Barely a week passes without Schools being told they should teach one thing or another. A look at the past year reveals that in January there were calls to teach all children employment skills and the dangers of online bullying.

Then, amidst the gloom of February, Tristram Hunt wanted “grit and determination” on the curriculum. In March, it was the need for theatre etiquette swiftly followed by the skill of speaking eloquently in April. Risk, survival skills and cycling were the priority in May, and computer coding.

We were given a rest during the exam season in June before it was the turn of cancer awareness and the celebration of sexual diversity in July and August. The new school year took us back to the future with the Prime Minister advocating the tuition of imperial measures, perhaps this was why the dangers of alcohol and First Aid for all needed to be promoted in October.

In November, schools which were “on message” were teaching pupils how to manage their finances and at the same time how to be rebellious and break rules. Primary Schools were focused on the twin dangers of un-brushed teeth and online gambling.  As I write in December, I have just received 50 pages of legislation that require Schools to teach British Values as a result of the Counter-Terrorism and Security Bill.

The breadth of expectation indicates confusion as to the role of Schools so that any institution which sought to meet all these directives would soon find itself in a state of pedagogical chaos.

No-one should delude themselves that Schools teach everything a pupil needs to know. Pupils have a responsibility to educate themselves, well expressed by the American author Alvin Toffler, the author of FutureShock, who also argued that, “The illiterate of the 21st century will not be those who cannot read and write, but those who cannot learn, unlearn, and relearn”. Parents too have educational responsibilities over which we should not trespass.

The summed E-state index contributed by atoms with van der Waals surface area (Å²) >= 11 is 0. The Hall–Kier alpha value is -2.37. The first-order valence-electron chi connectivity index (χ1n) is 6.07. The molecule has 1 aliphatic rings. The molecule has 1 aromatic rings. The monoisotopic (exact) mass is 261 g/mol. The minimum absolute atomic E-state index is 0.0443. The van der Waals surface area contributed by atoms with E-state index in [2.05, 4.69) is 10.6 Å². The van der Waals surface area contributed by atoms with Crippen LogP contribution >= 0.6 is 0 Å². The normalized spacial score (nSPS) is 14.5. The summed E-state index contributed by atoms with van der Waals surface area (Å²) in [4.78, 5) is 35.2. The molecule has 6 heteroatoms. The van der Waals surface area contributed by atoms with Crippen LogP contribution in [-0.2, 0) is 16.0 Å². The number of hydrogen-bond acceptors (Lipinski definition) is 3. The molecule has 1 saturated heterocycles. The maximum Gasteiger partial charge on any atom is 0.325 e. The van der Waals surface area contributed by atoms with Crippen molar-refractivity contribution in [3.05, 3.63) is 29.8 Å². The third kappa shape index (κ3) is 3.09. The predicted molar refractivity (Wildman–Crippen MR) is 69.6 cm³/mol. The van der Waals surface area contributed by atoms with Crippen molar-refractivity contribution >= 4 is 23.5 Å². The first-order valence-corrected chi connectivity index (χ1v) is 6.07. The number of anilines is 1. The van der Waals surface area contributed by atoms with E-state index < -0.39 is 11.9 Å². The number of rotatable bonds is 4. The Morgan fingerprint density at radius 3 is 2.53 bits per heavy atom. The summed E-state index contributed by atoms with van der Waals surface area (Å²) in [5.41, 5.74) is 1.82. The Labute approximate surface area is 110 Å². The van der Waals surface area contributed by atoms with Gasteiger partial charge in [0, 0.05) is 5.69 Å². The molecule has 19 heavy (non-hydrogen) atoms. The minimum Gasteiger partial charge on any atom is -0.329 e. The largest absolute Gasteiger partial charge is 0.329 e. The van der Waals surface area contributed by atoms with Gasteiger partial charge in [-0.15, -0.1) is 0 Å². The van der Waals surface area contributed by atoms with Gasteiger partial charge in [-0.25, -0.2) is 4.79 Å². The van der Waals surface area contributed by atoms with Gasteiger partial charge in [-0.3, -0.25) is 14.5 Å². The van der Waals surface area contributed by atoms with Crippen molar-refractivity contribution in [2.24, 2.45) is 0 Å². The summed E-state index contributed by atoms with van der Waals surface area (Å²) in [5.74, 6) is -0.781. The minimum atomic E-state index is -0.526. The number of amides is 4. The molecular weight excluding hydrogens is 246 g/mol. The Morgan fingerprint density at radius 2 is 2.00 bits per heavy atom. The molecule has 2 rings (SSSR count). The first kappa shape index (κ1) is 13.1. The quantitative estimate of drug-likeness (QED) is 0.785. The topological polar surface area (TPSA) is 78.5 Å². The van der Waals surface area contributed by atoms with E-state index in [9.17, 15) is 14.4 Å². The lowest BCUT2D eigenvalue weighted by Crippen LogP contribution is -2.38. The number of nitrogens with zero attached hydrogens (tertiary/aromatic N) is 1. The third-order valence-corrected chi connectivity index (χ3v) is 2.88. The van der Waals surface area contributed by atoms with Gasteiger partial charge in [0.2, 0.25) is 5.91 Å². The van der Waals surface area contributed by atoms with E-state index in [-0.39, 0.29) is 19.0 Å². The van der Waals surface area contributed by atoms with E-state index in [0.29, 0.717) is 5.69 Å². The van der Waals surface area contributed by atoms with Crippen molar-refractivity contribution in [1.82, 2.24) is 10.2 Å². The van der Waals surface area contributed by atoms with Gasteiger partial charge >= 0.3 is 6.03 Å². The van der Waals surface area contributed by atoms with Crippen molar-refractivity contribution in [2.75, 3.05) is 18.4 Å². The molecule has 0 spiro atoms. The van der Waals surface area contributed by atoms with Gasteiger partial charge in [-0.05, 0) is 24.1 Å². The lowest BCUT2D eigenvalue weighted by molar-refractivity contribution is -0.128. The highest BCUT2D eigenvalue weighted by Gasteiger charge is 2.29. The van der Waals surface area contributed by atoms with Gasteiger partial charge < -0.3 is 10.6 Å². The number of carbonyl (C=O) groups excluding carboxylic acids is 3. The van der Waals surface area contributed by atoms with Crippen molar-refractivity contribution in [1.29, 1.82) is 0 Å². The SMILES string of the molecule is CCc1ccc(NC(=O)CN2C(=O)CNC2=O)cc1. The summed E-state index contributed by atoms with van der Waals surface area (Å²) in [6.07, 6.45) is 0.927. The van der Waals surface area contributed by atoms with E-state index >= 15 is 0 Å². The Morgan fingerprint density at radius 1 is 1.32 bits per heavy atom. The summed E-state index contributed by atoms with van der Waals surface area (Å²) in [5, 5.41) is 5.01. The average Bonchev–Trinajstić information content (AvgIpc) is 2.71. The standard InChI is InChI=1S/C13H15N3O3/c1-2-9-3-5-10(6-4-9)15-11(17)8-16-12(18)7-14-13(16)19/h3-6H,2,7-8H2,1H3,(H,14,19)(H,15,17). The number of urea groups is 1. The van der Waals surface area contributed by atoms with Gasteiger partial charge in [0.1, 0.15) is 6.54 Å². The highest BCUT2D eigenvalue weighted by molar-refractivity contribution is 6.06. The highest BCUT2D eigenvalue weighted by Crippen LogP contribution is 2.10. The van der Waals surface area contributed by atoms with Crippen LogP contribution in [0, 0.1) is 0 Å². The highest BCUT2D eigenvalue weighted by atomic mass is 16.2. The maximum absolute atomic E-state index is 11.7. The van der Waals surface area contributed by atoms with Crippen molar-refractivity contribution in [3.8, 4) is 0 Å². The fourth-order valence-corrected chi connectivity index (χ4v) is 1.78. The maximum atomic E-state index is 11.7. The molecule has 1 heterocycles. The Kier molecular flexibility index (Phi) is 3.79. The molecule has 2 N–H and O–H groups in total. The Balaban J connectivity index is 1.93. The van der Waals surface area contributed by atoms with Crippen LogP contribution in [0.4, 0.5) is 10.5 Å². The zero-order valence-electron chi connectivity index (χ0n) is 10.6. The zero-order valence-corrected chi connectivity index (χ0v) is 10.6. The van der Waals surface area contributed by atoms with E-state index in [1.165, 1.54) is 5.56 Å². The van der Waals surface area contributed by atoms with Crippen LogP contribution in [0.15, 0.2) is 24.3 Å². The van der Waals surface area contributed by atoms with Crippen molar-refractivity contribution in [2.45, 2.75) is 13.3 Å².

Independent schools evolve their curriculum over time, sifting out the faddish from the substantial. Two key factors determine what we teach; firstly that the content be enduring as well as valuable and secondly that it conforms to the character of the School.

It follows that Bear Grylls’ survival skills are consigned to the compost heap whilst competition, athleticism and teamwork combine with emotional and physical resilience to equip pupils with survival skills which are properly relevant to their future. No-one should argue against teaching First Aid, but it needs to be placed in the wider context that serving others is an important and rewarding responsibility which we all share. 

As I wrestle with the instruction to teach British Values, I cannot help but wonder, “Whose values?” Inevitably the question is left unanswered by the Parliamentary Under-Secretary of State for Schools whose Westminster office in cosmopolitan London is a world away from the Howgills. Closer reading indicates that this is largely a call for tolerance in a multi-cultural nation but for once a government document has invited me to reflect on exactly what values we promote and how they have evolved.

Our boarding promotes tolerance, trust and care for others. When we worship in Chapel we embrace the key Christian tenets of love and redemption. On the pitches and in the classroom we reinforce the notion that the greatest satisfaction is found in hard won success.

Our international community brings insight into global issues and the fells act as an ever-present reminder of the importance of our environment. In the midst of their busy lives musicians introduce the importance of an aesthetic consciousness to the pupil body. Teacher role-models invite us to be hopeful for the future.

None of this is new; our ethos has layer upon layer of accumulated history like the patina of a well-worn desk. We are ancient and modern in the same breath.

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